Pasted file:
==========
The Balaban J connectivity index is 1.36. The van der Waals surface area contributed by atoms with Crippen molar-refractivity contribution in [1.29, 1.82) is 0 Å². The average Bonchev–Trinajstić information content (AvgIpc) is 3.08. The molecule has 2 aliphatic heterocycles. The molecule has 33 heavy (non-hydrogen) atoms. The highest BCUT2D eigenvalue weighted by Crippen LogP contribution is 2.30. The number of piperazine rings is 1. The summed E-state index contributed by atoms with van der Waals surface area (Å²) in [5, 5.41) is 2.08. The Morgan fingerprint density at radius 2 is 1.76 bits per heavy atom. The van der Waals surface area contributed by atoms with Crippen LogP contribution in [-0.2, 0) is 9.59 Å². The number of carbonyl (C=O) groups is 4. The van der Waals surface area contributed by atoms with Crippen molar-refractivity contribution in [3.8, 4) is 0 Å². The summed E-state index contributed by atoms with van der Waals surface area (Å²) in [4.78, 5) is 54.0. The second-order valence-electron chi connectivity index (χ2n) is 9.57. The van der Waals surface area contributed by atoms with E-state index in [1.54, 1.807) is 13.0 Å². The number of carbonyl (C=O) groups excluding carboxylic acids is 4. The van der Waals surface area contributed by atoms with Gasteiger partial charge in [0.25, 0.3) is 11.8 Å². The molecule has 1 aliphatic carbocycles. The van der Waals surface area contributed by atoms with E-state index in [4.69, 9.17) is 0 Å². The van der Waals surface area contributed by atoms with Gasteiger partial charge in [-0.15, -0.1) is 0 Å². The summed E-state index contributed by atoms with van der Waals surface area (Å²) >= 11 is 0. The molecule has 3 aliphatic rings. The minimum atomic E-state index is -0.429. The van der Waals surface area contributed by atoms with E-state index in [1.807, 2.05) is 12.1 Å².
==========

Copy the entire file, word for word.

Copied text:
The Balaban J connectivity index is 1.36. The van der Waals surface area contributed by atoms with Crippen molar-refractivity contribution in [1.29, 1.82) is 0 Å². The average Bonchev–Trinajstić information content (AvgIpc) is 3.08. The molecule has 2 aliphatic heterocycles. The molecule has 33 heavy (non-hydrogen) atoms. The highest BCUT2D eigenvalue weighted by Crippen LogP contribution is 2.30. The number of piperazine rings is 1. The summed E-state index contributed by atoms with van der Waals surface area (Å²) in [5, 5.41) is 2.08. The Morgan fingerprint density at radius 2 is 1.76 bits per heavy atom. The van der Waals surface area contributed by atoms with Crippen LogP contribution in [-0.2, 0) is 9.59 Å². The number of carbonyl (C=O) groups is 4. The van der Waals surface area contributed by atoms with Crippen molar-refractivity contribution in [3.8, 4) is 0 Å². The summed E-state index contributed by atoms with van der Waals surface area (Å²) in [4.78, 5) is 54.0. The second-order valence-electron chi connectivity index (χ2n) is 9.57. The van der Waals surface area contributed by atoms with E-state index in [1.54, 1.807) is 13.0 Å². The number of carbonyl (C=O) groups excluding carboxylic acids is 4. The van der Waals surface area contributed by atoms with Gasteiger partial charge in [0.25, 0.3) is 11.8 Å². The molecule has 1 aliphatic carbocycles. The van der Waals surface area contributed by atoms with E-state index in [4.69, 9.17) is 0 Å². The van der Waals surface area contributed by atoms with Gasteiger partial charge in [-0.15, -0.1) is 0 Å². The summed E-state index contributed by atoms with van der Waals surface area (Å²) >= 11 is 0. The molecule has 3 aliphatic rings. The minimum atomic E-state index is -0.429. The van der Waals surface area contributed by atoms with E-state index in [1.807, 2.05) is 12.1 Å².